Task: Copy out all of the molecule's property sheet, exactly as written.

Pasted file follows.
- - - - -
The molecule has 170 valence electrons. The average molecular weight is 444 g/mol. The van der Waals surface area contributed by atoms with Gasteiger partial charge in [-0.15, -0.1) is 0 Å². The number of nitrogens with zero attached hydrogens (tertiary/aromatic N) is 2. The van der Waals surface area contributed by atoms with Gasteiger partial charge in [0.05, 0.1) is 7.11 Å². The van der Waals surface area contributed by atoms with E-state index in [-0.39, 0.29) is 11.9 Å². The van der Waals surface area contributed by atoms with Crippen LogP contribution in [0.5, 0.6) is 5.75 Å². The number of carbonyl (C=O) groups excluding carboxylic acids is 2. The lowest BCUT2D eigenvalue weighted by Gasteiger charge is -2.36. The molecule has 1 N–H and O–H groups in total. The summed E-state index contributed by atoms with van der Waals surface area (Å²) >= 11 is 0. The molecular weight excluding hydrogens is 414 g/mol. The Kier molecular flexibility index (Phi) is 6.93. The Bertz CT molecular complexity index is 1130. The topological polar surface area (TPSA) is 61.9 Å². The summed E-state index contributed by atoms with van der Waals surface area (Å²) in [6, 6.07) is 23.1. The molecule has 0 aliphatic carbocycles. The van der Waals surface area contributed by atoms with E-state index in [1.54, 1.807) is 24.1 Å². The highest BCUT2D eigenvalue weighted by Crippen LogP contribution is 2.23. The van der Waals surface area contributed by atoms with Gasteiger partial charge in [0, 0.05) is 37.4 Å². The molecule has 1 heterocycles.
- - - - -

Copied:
The molecule has 170 valence electrons. The average molecular weight is 444 g/mol. The van der Waals surface area contributed by atoms with Gasteiger partial charge in [-0.15, -0.1) is 0 Å². The number of nitrogens with zero attached hydrogens (tertiary/aromatic N) is 2. The van der Waals surface area contributed by atoms with Gasteiger partial charge in [0.05, 0.1) is 7.11 Å². The van der Waals surface area contributed by atoms with E-state index in [-0.39, 0.29) is 11.9 Å². The van der Waals surface area contributed by atoms with Crippen LogP contribution in [0.5, 0.6) is 5.75 Å². The number of carbonyl (C=O) groups excluding carboxylic acids is 2. The lowest BCUT2D eigenvalue weighted by Gasteiger charge is -2.36. The molecule has 1 N–H and O–H groups in total. The summed E-state index contributed by atoms with van der Waals surface area (Å²) >= 11 is 0. The molecular weight excluding hydrogens is 414 g/mol. The Kier molecular flexibility index (Phi) is 6.93. The Bertz CT molecular complexity index is 1130. The topological polar surface area (TPSA) is 61.9 Å². The summed E-state index contributed by atoms with van der Waals surface area (Å²) in [6, 6.07) is 23.1. The molecule has 0 aliphatic carbocycles. The van der Waals surface area contributed by atoms with E-state index in [1.54, 1.807) is 24.1 Å². The highest BCUT2D eigenvalue weighted by Crippen LogP contribution is 2.23. The van der Waals surface area contributed by atoms with Gasteiger partial charge in [0, 0.05) is 37.4 Å². The molecule has 1 heterocycles.